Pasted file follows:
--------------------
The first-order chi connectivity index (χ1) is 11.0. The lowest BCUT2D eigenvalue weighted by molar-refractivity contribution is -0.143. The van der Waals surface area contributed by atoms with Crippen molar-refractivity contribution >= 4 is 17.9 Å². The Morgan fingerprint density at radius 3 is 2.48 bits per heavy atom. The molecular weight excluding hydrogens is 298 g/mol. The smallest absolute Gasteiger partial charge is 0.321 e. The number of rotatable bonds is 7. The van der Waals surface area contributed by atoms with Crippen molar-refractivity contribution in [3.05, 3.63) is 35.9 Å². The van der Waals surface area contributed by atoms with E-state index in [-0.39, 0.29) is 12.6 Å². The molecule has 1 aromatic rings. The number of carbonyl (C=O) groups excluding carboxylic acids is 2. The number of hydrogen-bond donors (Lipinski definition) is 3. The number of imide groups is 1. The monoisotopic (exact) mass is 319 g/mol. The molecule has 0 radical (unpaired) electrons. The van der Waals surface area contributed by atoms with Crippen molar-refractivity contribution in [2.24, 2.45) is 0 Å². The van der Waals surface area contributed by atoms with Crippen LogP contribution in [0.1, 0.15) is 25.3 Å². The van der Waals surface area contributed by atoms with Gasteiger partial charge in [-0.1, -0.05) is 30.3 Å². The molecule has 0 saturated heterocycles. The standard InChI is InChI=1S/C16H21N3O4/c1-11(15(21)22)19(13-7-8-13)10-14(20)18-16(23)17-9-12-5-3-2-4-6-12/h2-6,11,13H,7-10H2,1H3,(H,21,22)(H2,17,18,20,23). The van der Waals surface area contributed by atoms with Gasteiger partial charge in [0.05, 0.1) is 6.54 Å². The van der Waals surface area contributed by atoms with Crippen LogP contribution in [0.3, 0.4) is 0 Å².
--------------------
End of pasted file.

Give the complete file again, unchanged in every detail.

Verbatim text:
The first-order chi connectivity index (χ1) is 11.0. The lowest BCUT2D eigenvalue weighted by molar-refractivity contribution is -0.143. The van der Waals surface area contributed by atoms with Crippen molar-refractivity contribution >= 4 is 17.9 Å². The Morgan fingerprint density at radius 3 is 2.48 bits per heavy atom. The molecular weight excluding hydrogens is 298 g/mol. The smallest absolute Gasteiger partial charge is 0.321 e. The number of rotatable bonds is 7. The van der Waals surface area contributed by atoms with Crippen molar-refractivity contribution in [3.05, 3.63) is 35.9 Å². The van der Waals surface area contributed by atoms with E-state index in [-0.39, 0.29) is 12.6 Å². The molecule has 1 aromatic rings. The number of carbonyl (C=O) groups excluding carboxylic acids is 2. The number of hydrogen-bond donors (Lipinski definition) is 3. The number of imide groups is 1. The monoisotopic (exact) mass is 319 g/mol. The molecule has 0 radical (unpaired) electrons. The van der Waals surface area contributed by atoms with Crippen molar-refractivity contribution in [2.24, 2.45) is 0 Å². The van der Waals surface area contributed by atoms with Crippen LogP contribution in [0.1, 0.15) is 25.3 Å². The van der Waals surface area contributed by atoms with Gasteiger partial charge in [-0.1, -0.05) is 30.3 Å². The molecule has 0 saturated heterocycles. The standard InChI is InChI=1S/C16H21N3O4/c1-11(15(21)22)19(13-7-8-13)10-14(20)18-16(23)17-9-12-5-3-2-4-6-12/h2-6,11,13H,7-10H2,1H3,(H,21,22)(H2,17,18,20,23). The van der Waals surface area contributed by atoms with Gasteiger partial charge in [0.05, 0.1) is 6.54 Å². The van der Waals surface area contributed by atoms with Crippen LogP contribution in [0.3, 0.4) is 0 Å².